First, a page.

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Encounter with a black hole and survive: a star discovered that survived the event of tidal destruction.

Published: 2023-01-14

For the first time, an international team of physicists conducted a study of a unique event - partial tidal destruction and, most valuable, created a model of such phenomena. In a distant galaxy, a meeting of a star with a supermassive black hole was recorded, which only partially tore off the outer shell of the star and could not destroy it completely. This case will force scientists to take a fresh look at the evolution of black holes.

Researchers from the European Southern Observatory, Syracuse University and MIT's Kavli Institute for Astrophysics and Space Research published an article in The Astrophysical Journal Letters about the observation of the AT2018fyk tidal disruption event. At first everything went as usual. In the X-ray range, an increase in brightness was recorded, which gradually decreased and abruptly ended after 600 days (matter was torn off from the star and it accreted onto a black hole). But 1,200 days later, the object's brightness increased dramatically again, indicating a repeating event.

Up to this point, scientists have not recorded recurring tidal disruption events in the universe. According to estimates, a star lost from 1 to 10% of its matter when passing close to a supermassive black hole. If the loss approached 10%, then the observation of AT2018fyk would no longer show flares, which would mean that the black hole completely captured the material of the star. If a star loses about 1% of matter when approaching a black hole, then flares will be observed several more times.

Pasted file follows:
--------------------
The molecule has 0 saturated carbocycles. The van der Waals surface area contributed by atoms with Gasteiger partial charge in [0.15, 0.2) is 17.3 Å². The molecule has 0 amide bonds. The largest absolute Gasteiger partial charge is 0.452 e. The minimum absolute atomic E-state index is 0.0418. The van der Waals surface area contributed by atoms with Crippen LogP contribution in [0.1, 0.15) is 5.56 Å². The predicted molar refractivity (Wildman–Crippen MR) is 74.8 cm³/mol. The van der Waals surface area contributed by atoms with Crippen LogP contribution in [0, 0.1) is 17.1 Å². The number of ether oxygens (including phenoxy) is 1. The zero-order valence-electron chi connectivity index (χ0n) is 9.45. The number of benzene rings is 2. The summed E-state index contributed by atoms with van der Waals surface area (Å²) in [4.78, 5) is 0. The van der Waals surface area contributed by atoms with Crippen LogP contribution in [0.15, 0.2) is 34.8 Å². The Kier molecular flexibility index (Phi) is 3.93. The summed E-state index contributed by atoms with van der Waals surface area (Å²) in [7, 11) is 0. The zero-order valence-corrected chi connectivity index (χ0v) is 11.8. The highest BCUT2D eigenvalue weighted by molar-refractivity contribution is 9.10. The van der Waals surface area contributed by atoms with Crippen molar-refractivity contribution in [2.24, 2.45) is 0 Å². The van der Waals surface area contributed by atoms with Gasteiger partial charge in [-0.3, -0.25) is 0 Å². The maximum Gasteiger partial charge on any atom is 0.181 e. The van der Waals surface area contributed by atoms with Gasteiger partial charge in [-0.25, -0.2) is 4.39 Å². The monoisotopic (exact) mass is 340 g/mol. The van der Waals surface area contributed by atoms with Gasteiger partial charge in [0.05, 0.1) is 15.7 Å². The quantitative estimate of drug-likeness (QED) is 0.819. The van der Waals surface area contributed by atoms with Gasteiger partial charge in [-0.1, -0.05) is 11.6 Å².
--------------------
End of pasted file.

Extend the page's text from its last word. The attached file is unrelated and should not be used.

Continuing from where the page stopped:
The data obtained made it possible to create and test a model of recurring tidal disruption events on the simulator. For astrophysics, this means refining a number of physical characteristics of supermassive black holes, as well as scenarios for their evolution. Now scientists intend to re-examine all the facts of tidal disruption events previously seen in the Universe in order to understand how widespread this phenomenon is. At the very least, this can explain the repeated long-term flares of unknown origin from a single source from the depths of the universe.